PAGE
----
Kumdo is Asian fencing. It is also as known as 'Kendo'. The word, Kumdo, translates as: "Kum", which means "sword" and "Do", which means "way" or "martial art". The literal translation would be the "Way of the Sword" or "Sword Martial Art". Using a simulated sword made of bamboo slats, and wearing armor, the kumdoist competes against an opponent according to an established way of scoring points within regulations. It is excellent training for one's mental and physical discipline. Rigorous training will develop stamina and endurance, increase agility and flexibility, enhance mental concentration and alertness, and promote all around well-being.
What is Kumdo?
How did Kumdo Originate?
It is speculated that the origination of Kumdo began as sword fights by local children. From its beginning, it has evolved for thousands of years to its present Kumdo level. In Korea, Kumdo grew rapidly from being a game played by children only to a game for adults who organized tournaments that were given different names in different regions of the country.
There is evidence that at about the same time in history, around 1500 B.C., there was some type of stick fighting in the form of games being conducted in Egypt. Similarly, in Europe and around the world, Fencing became a very popular sport. Fencing originated in Italy and spread rapidly in popularity to Spain, England, France and Germany. The official Language of fencing is French. Other countries have similar sports with different names, such as Escrime and Scherma. These games are, in fact, all identical.
Similarly, modern Kumdo began only about 100 years ago. The original name was quite different from the current name, i.e. Gyuk-Kum. In 1910, the name was changed to Kumdo. In1970, the first international tournament was held. Since that time, Kumdo has become a world-class sport. As the customs and artifacts of many generations of the Korean civilization were introduced into Japan, so, too, was Kumdo along with the influence of the Chinese civilization.
Improvements in Kumdo as we know it today are attributed to Japan where Kumdo is called "Kendo". As civilizations evolved, so has the sword sport to their current form depending on their world location--East or West. These sports are, however, fundamentally the same. People who are unfamiliar with the Eastern version of sword sports may simply refer to Kumdo as "Asian Fencing".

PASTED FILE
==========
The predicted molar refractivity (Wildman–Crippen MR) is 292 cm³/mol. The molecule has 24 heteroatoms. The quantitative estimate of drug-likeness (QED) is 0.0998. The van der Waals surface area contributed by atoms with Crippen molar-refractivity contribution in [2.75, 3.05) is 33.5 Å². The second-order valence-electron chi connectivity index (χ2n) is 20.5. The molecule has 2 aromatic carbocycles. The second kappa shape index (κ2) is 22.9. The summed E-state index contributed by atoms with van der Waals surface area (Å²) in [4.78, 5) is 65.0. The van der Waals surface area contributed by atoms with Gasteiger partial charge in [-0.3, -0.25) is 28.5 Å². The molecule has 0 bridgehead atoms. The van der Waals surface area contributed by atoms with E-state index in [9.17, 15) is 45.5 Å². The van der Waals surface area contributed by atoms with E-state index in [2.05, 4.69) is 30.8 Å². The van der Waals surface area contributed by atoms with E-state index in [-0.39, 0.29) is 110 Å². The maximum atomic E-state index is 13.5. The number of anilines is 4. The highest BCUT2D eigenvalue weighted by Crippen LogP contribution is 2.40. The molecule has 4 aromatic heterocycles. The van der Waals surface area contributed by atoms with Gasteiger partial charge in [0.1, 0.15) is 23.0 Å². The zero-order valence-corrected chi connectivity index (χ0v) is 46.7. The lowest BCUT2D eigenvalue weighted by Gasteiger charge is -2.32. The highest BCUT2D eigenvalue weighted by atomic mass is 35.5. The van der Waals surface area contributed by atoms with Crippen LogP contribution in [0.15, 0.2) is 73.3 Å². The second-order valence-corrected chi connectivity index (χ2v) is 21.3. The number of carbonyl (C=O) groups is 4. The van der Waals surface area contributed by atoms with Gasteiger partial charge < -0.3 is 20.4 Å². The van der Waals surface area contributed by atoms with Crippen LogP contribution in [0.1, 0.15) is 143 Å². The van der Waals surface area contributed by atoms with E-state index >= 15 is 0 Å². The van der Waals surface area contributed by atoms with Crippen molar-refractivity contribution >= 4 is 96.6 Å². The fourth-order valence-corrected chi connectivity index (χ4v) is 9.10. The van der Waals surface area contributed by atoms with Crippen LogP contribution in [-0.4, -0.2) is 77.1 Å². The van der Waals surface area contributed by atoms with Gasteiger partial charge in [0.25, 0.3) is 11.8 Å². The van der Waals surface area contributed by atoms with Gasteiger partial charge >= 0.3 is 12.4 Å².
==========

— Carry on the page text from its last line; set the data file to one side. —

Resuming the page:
Rules of Kumdo
There are one main and two supporting references, in the game of modern Kumdo. Each point gets counted only when at least two out of three references acknowledge the point within total limited games time(3-5minutes). The general rule to win is to be the first person with two points. If there are no points counted within the allotted time, an extension is granted - who ever wins the next point is deemed the winner of the match. If there are no points by end of the extended match, there will be a decision made by the references.
The areas of attack that will be counted to the point system are a hit to the head, waist, wrist and jab to the neck. In order for points to be acknowledged by the references, the attack must be well defined, clear, precise, intentional, sound of an attack and the final pose of the finishing touch.
Purposes of Kumdo
Individual physical and mental righteousness which leads to the well being of society and follow the strength of country.
For this matter;
1. Caring about others and having a loving personality to the true Kumdo practitioner. Kumdo does not hate or have revenge for others, but rather, cares for, loves and helps others.
2. Do not refuse to or escape from the righteous fight--which is unavoidable. Always fight for the good.
3. Rules and etiquette are essential components of Kumdo. Respect for others and showing sincerity by practicing proper Kumdo etiquette is appropriate and necessary. During practice or at tournaments, one will not abuse any power, but be humble, knowing that this leads to the true Kumdo practitioner. Furthermore, the spirit and rules of Kumdo shall apply where appropriate even in the environment outside of the Kumdo arena.
4. Both physical and mental training with continuing studies and proper recognition of a given situation are all required to perfect and master Kumdo.
5. Recognition as a Kumdo practitioner relies upon honor--keeping one's promise and being responsible for ones speech and actions